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November 20, 2012

Bundled Extra: Marvel Reveals Nature Of Next Crossover

I didn't see this bit of publishing news by the time I posted "Bundled" this morning: Marvel will orient its next "event" series around the robot bad guy Ultron created by Roy Thomas and John Buscema. That head with the horrifying-looking mouth makes for one of the more underrated designs in the Marvel catalog of characters.

imageThere's a bunch of not-exactly earth-shattering stuff that you can point out with something like this. I suppose it's news that Marvel is sticking by an event-series philosophy. I think it makes sense -- that strategy remains a natural extension of today's marketplace reality concerning "people want to be told which comics are important and that they need to buy." I imagine DC will slowly reorient themselves in that direction if they haven't already started down that path.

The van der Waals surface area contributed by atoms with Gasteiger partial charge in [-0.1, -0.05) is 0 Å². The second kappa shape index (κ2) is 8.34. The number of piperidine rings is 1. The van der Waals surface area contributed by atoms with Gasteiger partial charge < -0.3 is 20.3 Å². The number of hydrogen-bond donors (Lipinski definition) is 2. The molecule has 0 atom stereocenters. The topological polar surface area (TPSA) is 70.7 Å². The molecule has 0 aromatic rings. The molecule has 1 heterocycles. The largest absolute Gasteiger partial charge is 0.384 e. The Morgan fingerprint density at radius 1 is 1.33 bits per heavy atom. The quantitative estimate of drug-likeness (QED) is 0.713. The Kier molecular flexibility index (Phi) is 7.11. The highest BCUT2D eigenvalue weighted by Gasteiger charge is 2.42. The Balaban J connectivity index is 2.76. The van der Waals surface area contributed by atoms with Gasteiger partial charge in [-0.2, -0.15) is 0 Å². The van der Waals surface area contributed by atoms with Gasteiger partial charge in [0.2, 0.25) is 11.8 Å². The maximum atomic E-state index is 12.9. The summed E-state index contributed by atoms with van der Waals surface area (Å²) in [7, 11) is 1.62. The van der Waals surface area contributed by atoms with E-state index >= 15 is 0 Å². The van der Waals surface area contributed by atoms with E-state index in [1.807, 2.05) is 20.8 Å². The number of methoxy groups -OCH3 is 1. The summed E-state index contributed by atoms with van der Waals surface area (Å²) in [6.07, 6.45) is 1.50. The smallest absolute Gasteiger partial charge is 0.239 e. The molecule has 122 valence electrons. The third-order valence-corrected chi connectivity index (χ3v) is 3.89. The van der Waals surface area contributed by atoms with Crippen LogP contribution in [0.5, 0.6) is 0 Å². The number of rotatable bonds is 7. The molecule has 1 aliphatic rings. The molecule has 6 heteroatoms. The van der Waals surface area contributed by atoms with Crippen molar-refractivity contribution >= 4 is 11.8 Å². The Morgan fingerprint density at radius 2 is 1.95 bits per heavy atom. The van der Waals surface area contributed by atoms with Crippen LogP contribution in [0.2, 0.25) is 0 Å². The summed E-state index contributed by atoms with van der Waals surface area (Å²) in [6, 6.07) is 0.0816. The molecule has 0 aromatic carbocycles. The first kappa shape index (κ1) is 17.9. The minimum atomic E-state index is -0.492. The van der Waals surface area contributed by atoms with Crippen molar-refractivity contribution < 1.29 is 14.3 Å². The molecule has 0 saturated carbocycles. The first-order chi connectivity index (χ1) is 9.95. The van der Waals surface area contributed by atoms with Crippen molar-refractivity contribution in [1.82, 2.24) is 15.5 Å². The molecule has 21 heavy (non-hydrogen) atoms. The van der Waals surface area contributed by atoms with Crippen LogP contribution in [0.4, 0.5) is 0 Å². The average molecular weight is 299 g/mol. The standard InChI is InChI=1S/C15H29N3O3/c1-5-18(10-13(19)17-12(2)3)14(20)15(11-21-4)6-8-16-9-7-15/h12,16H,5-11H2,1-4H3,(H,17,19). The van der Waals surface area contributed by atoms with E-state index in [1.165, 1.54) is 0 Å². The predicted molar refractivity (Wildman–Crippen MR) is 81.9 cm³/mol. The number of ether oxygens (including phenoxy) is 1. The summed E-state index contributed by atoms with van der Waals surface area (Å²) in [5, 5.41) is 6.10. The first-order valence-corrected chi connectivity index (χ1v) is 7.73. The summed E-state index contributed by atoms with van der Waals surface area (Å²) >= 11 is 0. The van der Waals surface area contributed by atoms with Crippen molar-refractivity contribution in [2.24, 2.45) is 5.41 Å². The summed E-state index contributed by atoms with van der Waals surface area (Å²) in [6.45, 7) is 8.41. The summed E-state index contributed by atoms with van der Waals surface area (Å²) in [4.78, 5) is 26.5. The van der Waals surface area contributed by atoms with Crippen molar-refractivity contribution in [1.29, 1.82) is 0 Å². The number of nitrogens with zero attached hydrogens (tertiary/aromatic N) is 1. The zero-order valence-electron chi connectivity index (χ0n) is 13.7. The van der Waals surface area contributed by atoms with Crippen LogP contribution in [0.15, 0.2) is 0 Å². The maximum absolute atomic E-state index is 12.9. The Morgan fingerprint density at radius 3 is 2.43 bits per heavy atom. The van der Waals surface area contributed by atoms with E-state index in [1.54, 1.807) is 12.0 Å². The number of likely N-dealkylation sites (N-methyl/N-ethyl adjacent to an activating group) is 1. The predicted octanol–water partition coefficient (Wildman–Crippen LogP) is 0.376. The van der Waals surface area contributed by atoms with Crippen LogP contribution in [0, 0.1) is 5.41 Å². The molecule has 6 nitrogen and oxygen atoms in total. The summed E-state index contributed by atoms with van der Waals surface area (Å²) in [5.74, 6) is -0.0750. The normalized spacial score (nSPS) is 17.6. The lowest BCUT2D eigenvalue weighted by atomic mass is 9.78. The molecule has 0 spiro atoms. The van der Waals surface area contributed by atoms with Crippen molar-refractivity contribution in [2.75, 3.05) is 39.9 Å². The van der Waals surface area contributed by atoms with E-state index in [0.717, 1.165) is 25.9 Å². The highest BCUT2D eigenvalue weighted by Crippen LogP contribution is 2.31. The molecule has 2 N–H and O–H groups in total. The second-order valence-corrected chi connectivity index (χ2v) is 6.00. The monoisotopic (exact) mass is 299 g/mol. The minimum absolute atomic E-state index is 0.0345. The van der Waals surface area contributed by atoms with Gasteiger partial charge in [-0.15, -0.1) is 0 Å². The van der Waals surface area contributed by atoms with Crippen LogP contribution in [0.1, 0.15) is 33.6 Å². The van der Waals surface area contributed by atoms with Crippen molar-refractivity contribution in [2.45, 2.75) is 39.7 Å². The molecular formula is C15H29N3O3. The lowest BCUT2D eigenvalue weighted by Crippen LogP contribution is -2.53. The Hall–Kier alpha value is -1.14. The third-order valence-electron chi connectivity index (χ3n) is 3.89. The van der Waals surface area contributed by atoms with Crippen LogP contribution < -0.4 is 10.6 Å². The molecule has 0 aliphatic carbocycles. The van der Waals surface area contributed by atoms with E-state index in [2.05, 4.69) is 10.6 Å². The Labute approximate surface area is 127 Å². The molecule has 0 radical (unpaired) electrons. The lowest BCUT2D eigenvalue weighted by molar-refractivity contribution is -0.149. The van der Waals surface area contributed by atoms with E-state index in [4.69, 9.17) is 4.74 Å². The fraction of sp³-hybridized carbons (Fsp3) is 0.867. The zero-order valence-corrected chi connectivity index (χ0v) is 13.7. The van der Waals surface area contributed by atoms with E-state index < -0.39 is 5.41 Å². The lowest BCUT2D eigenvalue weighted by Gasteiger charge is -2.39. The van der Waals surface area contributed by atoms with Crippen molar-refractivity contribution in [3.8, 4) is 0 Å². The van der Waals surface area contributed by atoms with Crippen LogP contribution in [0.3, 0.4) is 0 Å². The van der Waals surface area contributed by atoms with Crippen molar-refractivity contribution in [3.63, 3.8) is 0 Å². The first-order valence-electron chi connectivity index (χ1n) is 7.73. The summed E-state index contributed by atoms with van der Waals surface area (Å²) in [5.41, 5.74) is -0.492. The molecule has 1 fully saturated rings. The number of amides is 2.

What else? I like Ultron. Ultron's an interesting villain for Marvel in that despite his 1960s origins he functions more like a 1970s character in terms of the "increased stakes" thing that the publisher had going on at that time with the ninjas and the people shooting each other. A big, scary-looking bad guy made of steel pounding you to death has a visceral oomph to it you don't get from, I don't know, Count Nefaria or Attuma. Marvel loves two sequences above maybe all others: The Big Fight (two heavyweights finally going toe to toe) and The Underdog Survives (a minor character surviving or beating someone in a much heavier weight class), and Ultron provides both of those things. Ultron has kind of a classic feel, too, in that he fits squarely into the proud Marvel tradition of Bellowing Thugs while holding an honorary membership in that company's equally esteemed lineage of Cackling Dicks. He even offers a halfway decent thematic hook if you want one. What's not to like? That is one useful robot.

The fact that Marvel is loading a bunch of these comics into March may be indicative of both a perception that the audience's attention span is limited and that month-to-month sales and market share victories are still important to those publishers.
posted 5:10 pm PST | Permalink

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